Florida passes bill to exclude voter emails from public records
In a bipartisan vote of 114-1, the Florida House of Representatives passed a bill Thursday which would exclude voter email addresses from state public records.
Some say it’s to prevent people from being scammed, and all but one representative agreed.
Lawmakers said they are concerned with protecting voters from being inundated by candidates and political committees that have access to their email addresses, according to the Miami Herald.
The House bill (HB 249) is sponsored by Rep. Bryan Nelson, R-Apopka.
“The whole intent is to get more people to sign up for sample ballots over the Internet,” Nelson told the Miami Herald. “If you sign up for a sample ballot, that ought to be kept confidential.”
Florida House Rep. Michelle Rehwinkel-Vasilinda of Tallahassee, who was the only one to vote against the bill, said she did not “find it to be a logical exemption.”
The voter registration list already contains people’s addresses, she said, and having those out for anyone to see is just as invasive as having email addresses public.
She said she thinks it is more intrusive to knock on someone’s door unannounced than to send an email that they can unsubscribe to.
“It prejudices those of us who are frugal campaigners who want to use email addresses to contact voters, just like we want to walk door-to-door with voters,” Rehwinkel-Vasilinda said.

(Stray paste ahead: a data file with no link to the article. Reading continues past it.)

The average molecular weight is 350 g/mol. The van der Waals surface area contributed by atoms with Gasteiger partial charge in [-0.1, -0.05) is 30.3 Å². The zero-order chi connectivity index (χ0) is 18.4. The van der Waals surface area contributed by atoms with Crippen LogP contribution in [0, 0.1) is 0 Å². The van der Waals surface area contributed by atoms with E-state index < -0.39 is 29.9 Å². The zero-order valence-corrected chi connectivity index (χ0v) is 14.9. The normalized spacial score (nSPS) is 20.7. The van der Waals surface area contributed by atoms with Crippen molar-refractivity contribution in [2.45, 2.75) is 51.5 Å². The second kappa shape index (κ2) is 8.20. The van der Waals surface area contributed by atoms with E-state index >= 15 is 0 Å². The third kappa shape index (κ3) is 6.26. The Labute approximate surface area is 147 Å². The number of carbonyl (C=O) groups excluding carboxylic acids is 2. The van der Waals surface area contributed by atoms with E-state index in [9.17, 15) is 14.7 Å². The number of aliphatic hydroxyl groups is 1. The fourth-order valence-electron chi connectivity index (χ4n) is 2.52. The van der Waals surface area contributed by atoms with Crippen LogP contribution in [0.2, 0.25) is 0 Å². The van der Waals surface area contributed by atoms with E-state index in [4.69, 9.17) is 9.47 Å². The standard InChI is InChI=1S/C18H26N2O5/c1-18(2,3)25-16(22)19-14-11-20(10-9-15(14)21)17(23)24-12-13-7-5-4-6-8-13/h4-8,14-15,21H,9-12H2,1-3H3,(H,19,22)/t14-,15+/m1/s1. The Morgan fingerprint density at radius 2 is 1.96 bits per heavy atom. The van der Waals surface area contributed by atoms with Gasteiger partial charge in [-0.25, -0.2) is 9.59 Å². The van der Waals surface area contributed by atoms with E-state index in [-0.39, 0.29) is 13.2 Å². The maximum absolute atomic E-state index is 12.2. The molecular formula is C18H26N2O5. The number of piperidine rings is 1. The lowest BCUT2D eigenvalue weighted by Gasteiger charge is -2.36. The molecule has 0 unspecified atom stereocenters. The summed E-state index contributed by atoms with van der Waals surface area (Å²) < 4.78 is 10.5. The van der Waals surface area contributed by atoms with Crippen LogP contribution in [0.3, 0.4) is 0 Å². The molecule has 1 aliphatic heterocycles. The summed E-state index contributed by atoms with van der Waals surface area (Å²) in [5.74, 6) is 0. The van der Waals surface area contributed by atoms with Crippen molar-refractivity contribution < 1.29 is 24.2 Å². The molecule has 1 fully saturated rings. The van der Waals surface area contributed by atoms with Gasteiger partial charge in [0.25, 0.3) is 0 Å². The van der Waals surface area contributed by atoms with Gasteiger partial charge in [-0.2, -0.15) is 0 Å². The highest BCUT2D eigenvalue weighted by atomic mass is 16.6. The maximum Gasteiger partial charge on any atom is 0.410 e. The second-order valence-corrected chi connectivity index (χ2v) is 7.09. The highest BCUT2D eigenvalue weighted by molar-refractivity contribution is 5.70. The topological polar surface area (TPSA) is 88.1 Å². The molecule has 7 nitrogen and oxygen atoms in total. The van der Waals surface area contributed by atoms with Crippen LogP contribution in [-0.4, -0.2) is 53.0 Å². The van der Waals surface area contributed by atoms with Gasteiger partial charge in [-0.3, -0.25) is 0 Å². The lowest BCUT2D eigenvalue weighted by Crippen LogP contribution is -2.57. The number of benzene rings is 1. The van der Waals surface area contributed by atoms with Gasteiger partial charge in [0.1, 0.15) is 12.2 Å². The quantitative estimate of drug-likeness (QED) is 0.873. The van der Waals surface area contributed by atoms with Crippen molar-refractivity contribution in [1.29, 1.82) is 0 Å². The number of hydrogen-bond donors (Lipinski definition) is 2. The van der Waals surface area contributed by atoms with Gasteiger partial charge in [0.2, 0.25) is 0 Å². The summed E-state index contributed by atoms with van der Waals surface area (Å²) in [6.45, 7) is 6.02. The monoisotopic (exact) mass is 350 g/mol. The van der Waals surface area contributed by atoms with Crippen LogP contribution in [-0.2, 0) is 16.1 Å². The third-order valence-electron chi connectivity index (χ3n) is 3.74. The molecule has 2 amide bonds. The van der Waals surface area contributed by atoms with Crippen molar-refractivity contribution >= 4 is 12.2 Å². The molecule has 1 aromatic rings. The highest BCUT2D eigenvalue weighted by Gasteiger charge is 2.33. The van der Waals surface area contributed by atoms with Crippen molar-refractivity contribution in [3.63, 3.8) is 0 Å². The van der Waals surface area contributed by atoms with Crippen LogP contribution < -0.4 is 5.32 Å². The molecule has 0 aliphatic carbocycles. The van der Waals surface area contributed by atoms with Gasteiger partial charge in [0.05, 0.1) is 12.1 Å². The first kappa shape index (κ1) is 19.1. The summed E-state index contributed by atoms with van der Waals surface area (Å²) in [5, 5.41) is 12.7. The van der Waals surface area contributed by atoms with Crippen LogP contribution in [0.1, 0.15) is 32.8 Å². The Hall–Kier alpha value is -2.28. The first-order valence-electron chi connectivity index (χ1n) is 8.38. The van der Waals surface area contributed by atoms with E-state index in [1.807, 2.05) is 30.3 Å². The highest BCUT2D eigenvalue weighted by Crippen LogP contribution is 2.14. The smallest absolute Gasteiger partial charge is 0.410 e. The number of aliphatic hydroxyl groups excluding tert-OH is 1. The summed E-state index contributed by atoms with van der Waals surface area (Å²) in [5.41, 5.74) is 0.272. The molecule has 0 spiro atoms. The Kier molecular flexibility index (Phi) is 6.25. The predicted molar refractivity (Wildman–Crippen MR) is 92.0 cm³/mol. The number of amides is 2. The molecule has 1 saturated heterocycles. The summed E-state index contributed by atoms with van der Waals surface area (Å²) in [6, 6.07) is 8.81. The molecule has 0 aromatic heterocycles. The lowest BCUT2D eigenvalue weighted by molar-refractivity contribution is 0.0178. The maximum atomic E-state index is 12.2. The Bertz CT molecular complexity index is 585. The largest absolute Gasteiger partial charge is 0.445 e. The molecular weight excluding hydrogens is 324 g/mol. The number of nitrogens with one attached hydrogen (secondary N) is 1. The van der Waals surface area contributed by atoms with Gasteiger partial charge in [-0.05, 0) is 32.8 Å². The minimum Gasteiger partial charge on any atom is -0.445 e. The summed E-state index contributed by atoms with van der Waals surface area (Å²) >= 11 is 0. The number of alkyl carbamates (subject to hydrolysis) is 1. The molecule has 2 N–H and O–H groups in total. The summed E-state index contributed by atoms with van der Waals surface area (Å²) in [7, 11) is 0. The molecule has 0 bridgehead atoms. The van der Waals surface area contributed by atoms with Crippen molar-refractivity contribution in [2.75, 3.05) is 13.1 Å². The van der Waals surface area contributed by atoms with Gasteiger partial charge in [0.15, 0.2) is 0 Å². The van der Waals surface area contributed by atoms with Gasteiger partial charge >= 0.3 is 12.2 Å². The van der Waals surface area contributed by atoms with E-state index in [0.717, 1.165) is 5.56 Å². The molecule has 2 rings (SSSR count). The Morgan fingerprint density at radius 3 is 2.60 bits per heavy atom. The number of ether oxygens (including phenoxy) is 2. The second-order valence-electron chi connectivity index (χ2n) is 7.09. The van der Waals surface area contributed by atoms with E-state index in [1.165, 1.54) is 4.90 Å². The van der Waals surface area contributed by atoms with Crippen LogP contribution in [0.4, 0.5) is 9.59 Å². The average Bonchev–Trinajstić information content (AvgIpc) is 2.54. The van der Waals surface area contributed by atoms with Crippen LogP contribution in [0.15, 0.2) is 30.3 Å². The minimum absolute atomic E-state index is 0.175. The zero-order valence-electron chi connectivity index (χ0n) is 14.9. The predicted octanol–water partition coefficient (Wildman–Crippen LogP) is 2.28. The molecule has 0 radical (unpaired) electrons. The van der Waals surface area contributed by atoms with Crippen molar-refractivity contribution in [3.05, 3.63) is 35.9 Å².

Rebekah Geier wrote this story online.
More Stories in Politics
The coming Florida session in state politics will have several lawmakers take stances on drug policies. Proposals altering the state’s policy for tobacco, marijuana and alcohol will be under review.
May 2 has been set as the trial date for a lawsuit challenging the Lake County School Board’s refusal to allow students at Carver Middle School in Leesburg, Florida, to form a gay-straight alliance. ACLU attorney Daniel Tiller said they are appealing based on the First Amendment and Equal Access Act.
An executive action to be issued by Governor Scott would reduce the number of tests Florida students are required to take. Subsequent legislation would eliminate progress-monitoring requirements, make certain exams optional and reassess how to evaluate teachers in public schools.
Environmental groups across the state sent supporters to the capital on Wednesday to discuss the allocation of funds set aside by Amendment 1, the Florida Water and Land Conservation Initiative. The Florida legislative session will begin in March, and the bill will take effect on July 1.
Finding a way around Gainesville can be difficult with limited buses and dangerous bike lanes, but City Commission candidates offer similar solutions to improve transportation issues. Yet a public forum revealed they do not agree on how to pay for the changes.